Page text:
Creator of Singaporean gay drama Getaway wants to raise acceptance of LGBT community in the city state
- Sean Foo’s web series Getaway is billed as Singapore’s first gay BL (boy love) drama series and launches on May 23
- Set in Bangkok, the drama is designed to be ‘an authentic gay voice for a gay audience’ and features an openly queer cast from Singapore and Thailand
Sean Foo was in his final year of university in Singapore in 2015 when he founded Dear Straight People, an LGBT media platform that now reaches, on average, about 300,000 people a month.
“It was an outlet for my passion for content creation,” says Singaporean Foo via Zoom from Bangkok, in Thailand, where he moved three years ago for work.
On May 23, Foo will see another dream become a reality: the launch of his five-episode web series Getaway, billed as Singapore’s “first gay BL drama series”.
Foo has his creative fingerprints all over the series: he plays the protagonist Sam, it is his first acting role and he also wrote the script – with some help.
“We met through a mutual friend and I told him about this project and he was keen to get on board.”
Foo hopes the holiday-themed drama will raise visibility, understanding and acceptance of Singapore’s LGBT community. And for good reason.
The series’ timing is also apt: June is Pride Month, a time dedicated to celebrating LGBT communities worldwide. It also made sense to shoot the production in Bangkok, says Foo, not just because he is based there but because “Bangkok is considered Asia’s BL capital”.
Getaway has an openly queer cast from Singapore and Thailand, including Steven David Lim, a familiar face on Singapore television during the 1990s – he is best known for starring the hit series Growing Up, which holds the record as the longest-running English drama series in Singapore.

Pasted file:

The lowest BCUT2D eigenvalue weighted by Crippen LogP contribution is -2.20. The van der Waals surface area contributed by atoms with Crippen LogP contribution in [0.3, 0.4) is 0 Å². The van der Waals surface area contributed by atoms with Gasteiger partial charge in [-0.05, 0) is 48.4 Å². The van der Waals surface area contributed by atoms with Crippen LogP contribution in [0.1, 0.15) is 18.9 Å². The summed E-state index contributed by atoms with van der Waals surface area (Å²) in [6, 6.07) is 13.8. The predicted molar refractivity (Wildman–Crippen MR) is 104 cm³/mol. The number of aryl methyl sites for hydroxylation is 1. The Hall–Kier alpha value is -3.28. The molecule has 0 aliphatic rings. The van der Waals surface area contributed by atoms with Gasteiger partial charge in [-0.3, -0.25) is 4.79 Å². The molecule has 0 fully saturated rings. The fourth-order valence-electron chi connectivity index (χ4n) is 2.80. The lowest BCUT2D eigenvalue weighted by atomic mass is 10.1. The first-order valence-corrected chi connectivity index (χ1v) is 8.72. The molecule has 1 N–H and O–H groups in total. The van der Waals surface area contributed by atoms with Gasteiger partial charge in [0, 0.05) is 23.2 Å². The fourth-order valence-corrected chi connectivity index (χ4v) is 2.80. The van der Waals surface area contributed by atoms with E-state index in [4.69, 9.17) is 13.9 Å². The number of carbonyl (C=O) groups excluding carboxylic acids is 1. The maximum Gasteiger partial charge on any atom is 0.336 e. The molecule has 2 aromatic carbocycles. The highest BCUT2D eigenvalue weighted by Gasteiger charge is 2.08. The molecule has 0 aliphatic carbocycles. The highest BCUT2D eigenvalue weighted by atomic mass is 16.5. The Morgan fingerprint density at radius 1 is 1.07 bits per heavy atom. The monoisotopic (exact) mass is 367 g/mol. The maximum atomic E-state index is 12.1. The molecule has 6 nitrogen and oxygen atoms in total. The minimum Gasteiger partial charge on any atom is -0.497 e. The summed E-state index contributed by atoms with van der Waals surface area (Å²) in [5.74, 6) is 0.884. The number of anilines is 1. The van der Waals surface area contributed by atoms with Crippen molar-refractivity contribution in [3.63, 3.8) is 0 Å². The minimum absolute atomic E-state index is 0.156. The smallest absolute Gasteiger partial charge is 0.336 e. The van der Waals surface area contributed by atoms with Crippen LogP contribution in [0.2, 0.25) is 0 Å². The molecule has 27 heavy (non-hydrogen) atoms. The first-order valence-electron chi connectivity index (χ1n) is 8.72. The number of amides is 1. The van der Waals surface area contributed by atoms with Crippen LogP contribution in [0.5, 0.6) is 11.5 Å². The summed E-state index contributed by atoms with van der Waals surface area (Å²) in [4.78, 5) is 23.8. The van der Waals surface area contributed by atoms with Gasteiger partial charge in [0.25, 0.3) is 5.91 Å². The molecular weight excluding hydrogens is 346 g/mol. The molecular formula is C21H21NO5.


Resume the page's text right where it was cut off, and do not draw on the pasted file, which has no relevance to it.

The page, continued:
Also having roles are Thai actor Paween “Snooker” Nalieng, best known for his role in the popular gay web drama series Gay OK Bangkok; Otto Fong, one of Singapore’s most prominent gay advocates; and Zymone, a trans woman and drag queen from Thailand who was a contestant on The Voice Thailand.
And the plot?
After his coming out to his conservative father (Lim) goes wrong, Singaporean Sam (Foo) jets off to Bangkok in search of his exiled gay uncle (Fong) for guidance – he was similarly disowned for being gay many years ago.
During his search, Sam meets Top (Nalieng), a hopeless Thai romantic who has been unlucky in love. Together, they search for Sam’s uncle but end up finding something much more.
“The whole process from start to finish has been crazy – and fast,” says Foo. “The script took about two months, the fundraising about a month and the filming took just a few days, which surprised many people.
“It was stressful, especially for a first-time actor like me and we had budget concerns and time constraints – the things you must deal with when doing an independent production.”
While BL dramas tend to cater to a heterosexual female audience – the BL genre emerged in Japan in the ’80s, and most are created by women for a female teenage audience – Getaway differs because Foo wanted it to be an authentic gay voice for a gay audience.
“There’s a lot of harmful stereotypes in typical BL storylines, where the protagonist is always trying to take advantage of his unconscious or drunk straight friend,” he says. “I wasn’t going to do that with Getaway because it just perpetuates the stereotype that gay men are sexual predators.”
BL dramas have emerged as the primary form of gay media representation in parts of Asia where LGBT rights are lacking, Foo says.
While Getaway is not biographical, Foo says certain events were drawn from personal experience. “Not just from my experiences but also from my friends.”
Foo came out to his “conservative family” aged 26. It didn’t go well and to this day his sexuality remains a taboo topic.
“I’m considered a late bloomer for someone of my generation,” says Foo, now 31. “We have a ‘don’t ask, don’t tell’ policy which is very common in Asian households.
“I know people in Singapore who have been kicked out of their family home after they came out – just because you don’t see it on social media doesn’t mean it doesn’t exist.
“What I’ve discovered is if you can’t find support or understanding from your family, then you create your own family.”
Getaway is available on Dear Straight People’s YouTube channel from May 23, with new episodes dropping weekly.